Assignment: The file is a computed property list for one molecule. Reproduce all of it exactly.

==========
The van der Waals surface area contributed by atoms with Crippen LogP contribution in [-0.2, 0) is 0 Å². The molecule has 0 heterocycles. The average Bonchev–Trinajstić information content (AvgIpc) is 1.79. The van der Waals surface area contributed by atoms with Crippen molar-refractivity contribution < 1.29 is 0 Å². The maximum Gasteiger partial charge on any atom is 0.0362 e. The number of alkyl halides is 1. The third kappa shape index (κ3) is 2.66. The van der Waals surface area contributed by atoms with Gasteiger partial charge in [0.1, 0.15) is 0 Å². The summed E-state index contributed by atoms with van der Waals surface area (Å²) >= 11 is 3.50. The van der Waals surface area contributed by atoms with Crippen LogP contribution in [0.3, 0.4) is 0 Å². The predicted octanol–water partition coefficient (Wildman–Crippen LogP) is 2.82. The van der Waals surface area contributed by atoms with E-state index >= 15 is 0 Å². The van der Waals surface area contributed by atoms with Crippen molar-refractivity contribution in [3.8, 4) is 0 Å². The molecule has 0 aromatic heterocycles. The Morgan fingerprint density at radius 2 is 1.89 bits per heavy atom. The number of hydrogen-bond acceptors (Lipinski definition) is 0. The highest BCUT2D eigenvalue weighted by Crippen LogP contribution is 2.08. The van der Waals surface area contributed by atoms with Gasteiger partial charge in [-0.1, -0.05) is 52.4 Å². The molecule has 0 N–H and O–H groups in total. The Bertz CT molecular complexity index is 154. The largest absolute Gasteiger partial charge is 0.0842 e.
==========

The van der Waals surface area contributed by atoms with Crippen LogP contribution in [-0.2, 0) is 0 Å². The molecule has 0 heterocycles. The average Bonchev–Trinajstić information content (AvgIpc) is 1.79. The van der Waals surface area contributed by atoms with Crippen molar-refractivity contribution < 1.29 is 0 Å². The maximum Gasteiger partial charge on any atom is 0.0362 e. The number of alkyl halides is 1. The third kappa shape index (κ3) is 2.66. The van der Waals surface area contributed by atoms with Gasteiger partial charge in [0.1, 0.15) is 0 Å². The summed E-state index contributed by atoms with van der Waals surface area (Å²) >= 11 is 3.50. The van der Waals surface area contributed by atoms with Crippen LogP contribution in [0.3, 0.4) is 0 Å². The predicted octanol–water partition coefficient (Wildman–Crippen LogP) is 2.82. The van der Waals surface area contributed by atoms with E-state index >= 15 is 0 Å². The van der Waals surface area contributed by atoms with Crippen molar-refractivity contribution in [3.8, 4) is 0 Å². The molecule has 0 aromatic heterocycles. The Morgan fingerprint density at radius 2 is 1.89 bits per heavy atom. The number of hydrogen-bond acceptors (Lipinski definition) is 0. The highest BCUT2D eigenvalue weighted by Crippen LogP contribution is 2.08. The van der Waals surface area contributed by atoms with Gasteiger partial charge in [-0.1, -0.05) is 52.4 Å². The molecule has 0 N–H and O–H groups in total. The Bertz CT molecular complexity index is 154. The largest absolute Gasteiger partial charge is 0.0842 e.